Uselysses

Uselysses by Noel Black

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Uselysses by Noel Black is a collection of five, distinct, short books of poetry. The first three books collect introspective and self-conscious poems common in contemporary poetry, distinguishing themselves with imaginative imagery and a unique sense of humor. The fourth book, Moby K. Dick, is a collection of literary mash-ups, riffs on creative collisions like “Huckleberry Finnegans Wake” and “Notes from Under the Volcano.” The final book is the long, semi-narrative, memoir-like poem, “Prophecies for the Past.”

The strongest poem in the first three books is “Vija Clemens & The Case of the Nocturnal Pocketbook.” The speaker imagines reading a mystery with that title, and, essentially, writes the mystery in the course of his imagining. Moments in the poem recall Paul Muldoon’s recent collection Maggots, in which prosaic storytelling is extruded through the fluidity of poetry. Black writes, “I wish I were reading a mystery called/ Vija Clemens & The Case of the Nocturnal Pocketbook/ in which an insensitive amateur detective named Abner Badminton/ gets hired to uncover the mystery behind Time Magazine art critic Richard Lacayo’s statement:” and “The whole case hinges on the impenetrable ‘superabundance of subdued visual incidents’/ as we follow Badminton through the usual ruses, twists, & turns–.” Black begins constructing an interesting tension between the mysteries detectives solve and the mysteries poets solve, while toying with principles of art and criticism. It is a complex arrangement of ideas, building towards a fraught but fascinating conclusion. Until Black writes, “until he discovers the obvious, which is that it doesn’t really mean anything at all/ beyond sort of sounding good.” He concludes with this idea, “And everyone agrees it just sounds good.”

In poem after poem, in the first three books of Uselysses, Black declares, in an almost off-handed way, that poetry can’t do anything important. He is demonstrating self-conscious awareness of the limitations of the written word, or catering to some requirement for realism, or accepting the freedom of effort without responsibility. Though it’s probably true, “poems can’t/ make people stop being assholes, or end greed and suffering,” (p20) shouldn’t poets be writing to change that. Furthermore, shouldn’t the reader decide what the poem does or does not accomplish. This is not to say that every poet should try to save the world with every poem, or that there is no beauty in the pointless, or that the poetic voice should be messianic, monumental and monotone, but Black’s mitigating interjections disrupt whatever the poem is accomplishing, by breaking the reader out of whatever images and ideas the poem had been conveying.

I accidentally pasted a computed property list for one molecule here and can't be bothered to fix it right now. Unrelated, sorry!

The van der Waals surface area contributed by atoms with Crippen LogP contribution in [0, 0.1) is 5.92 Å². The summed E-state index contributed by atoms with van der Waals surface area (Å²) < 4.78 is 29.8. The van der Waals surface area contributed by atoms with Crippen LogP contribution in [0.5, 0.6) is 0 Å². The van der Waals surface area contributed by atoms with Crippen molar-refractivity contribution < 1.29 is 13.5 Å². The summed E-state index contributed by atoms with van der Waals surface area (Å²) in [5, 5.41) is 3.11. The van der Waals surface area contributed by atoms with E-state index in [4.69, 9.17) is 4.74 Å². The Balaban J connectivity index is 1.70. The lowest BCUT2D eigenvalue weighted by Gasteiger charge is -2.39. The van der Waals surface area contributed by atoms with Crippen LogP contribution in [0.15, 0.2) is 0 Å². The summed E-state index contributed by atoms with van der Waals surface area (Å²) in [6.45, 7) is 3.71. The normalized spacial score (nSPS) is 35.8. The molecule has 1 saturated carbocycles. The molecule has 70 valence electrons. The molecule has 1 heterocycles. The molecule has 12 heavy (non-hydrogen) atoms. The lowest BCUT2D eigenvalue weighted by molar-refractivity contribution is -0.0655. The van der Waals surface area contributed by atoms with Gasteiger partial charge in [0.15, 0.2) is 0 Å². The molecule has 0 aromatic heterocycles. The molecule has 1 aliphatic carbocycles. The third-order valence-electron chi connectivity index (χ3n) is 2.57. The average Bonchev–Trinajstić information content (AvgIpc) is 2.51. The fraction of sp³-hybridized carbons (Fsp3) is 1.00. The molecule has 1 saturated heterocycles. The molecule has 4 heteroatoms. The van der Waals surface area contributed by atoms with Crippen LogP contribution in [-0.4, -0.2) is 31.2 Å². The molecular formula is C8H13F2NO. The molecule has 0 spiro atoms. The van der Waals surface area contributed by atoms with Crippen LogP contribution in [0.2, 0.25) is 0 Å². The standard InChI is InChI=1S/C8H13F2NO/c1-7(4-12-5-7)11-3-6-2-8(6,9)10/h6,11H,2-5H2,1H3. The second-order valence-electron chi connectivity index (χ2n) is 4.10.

The book changes course in Moby K. Dick. The inherent playfulness of the collisions seemed to free Black from the pressure to be self-conscious. The images are allowed to fend for themselves in the reader’s mind, and, as a result, are much stronger and more interesting than those written in doubt of their strength and interest. “I tell you: The truth involves innumerable shakes of obscure cheroot bullied into phantoms of the inconceivable–/ supersonic, jet-propelled, propeeler-driven dicks of truth trepanning the subconscious,” from “Lord Jim Thompson.” (p80) In “Huckleberry Finnegans Wake,” Black writes, “I’ve got only one memory: Hamlet’s yawn–/ a song to be cutting up with a pair of sissors, “ and “Male & female we unmask the ghoon to an inch of his core/ & I warn’t myself as I opened the door.” In “Farenheit 49,” we get “They stood by the luminous dial of his watch with verse in their heads/ at the end of the Holy Roman Empire amid the splendid delusions of paranoia.”